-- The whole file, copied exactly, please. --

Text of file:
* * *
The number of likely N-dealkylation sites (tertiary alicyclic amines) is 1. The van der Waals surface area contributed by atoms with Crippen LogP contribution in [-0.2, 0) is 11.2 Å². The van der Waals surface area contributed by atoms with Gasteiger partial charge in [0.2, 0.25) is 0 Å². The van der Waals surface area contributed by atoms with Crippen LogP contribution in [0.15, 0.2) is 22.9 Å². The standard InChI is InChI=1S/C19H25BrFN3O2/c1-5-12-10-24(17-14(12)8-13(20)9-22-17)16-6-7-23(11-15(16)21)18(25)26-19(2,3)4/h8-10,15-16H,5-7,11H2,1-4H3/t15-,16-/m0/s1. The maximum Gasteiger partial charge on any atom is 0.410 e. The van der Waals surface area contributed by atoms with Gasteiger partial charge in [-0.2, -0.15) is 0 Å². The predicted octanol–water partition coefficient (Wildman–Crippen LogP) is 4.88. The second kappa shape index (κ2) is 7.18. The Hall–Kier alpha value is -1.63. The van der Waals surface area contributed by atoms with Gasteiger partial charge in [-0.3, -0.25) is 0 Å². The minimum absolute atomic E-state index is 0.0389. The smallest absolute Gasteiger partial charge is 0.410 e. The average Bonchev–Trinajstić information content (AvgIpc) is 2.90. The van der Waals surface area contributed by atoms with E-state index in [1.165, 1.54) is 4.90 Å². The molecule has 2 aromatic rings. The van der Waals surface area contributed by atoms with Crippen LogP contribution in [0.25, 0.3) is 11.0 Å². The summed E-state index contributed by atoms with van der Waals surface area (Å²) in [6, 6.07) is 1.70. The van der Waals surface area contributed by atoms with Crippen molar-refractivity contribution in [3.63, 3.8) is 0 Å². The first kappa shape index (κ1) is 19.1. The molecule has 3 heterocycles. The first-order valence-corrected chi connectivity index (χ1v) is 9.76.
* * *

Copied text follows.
The number of likely N-dealkylation sites (tertiary alicyclic amines) is 1. The van der Waals surface area contributed by atoms with Crippen LogP contribution in [-0.2, 0) is 11.2 Å². The van der Waals surface area contributed by atoms with Gasteiger partial charge in [0.2, 0.25) is 0 Å². The van der Waals surface area contributed by atoms with Crippen LogP contribution in [0.15, 0.2) is 22.9 Å². The standard InChI is InChI=1S/C19H25BrFN3O2/c1-5-12-10-24(17-14(12)8-13(20)9-22-17)16-6-7-23(11-15(16)21)18(25)26-19(2,3)4/h8-10,15-16H,5-7,11H2,1-4H3/t15-,16-/m0/s1. The maximum Gasteiger partial charge on any atom is 0.410 e. The van der Waals surface area contributed by atoms with Gasteiger partial charge in [-0.2, -0.15) is 0 Å². The predicted octanol–water partition coefficient (Wildman–Crippen LogP) is 4.88. The second kappa shape index (κ2) is 7.18. The Hall–Kier alpha value is -1.63. The van der Waals surface area contributed by atoms with Gasteiger partial charge in [-0.3, -0.25) is 0 Å². The minimum absolute atomic E-state index is 0.0389. The smallest absolute Gasteiger partial charge is 0.410 e. The average Bonchev–Trinajstić information content (AvgIpc) is 2.90. The van der Waals surface area contributed by atoms with E-state index in [1.165, 1.54) is 4.90 Å². The molecule has 2 aromatic rings. The van der Waals surface area contributed by atoms with Crippen LogP contribution in [0.25, 0.3) is 11.0 Å². The summed E-state index contributed by atoms with van der Waals surface area (Å²) in [6, 6.07) is 1.70. The van der Waals surface area contributed by atoms with Crippen molar-refractivity contribution in [3.63, 3.8) is 0 Å². The first kappa shape index (κ1) is 19.1. The molecule has 3 heterocycles. The first-order valence-corrected chi connectivity index (χ1v) is 9.76.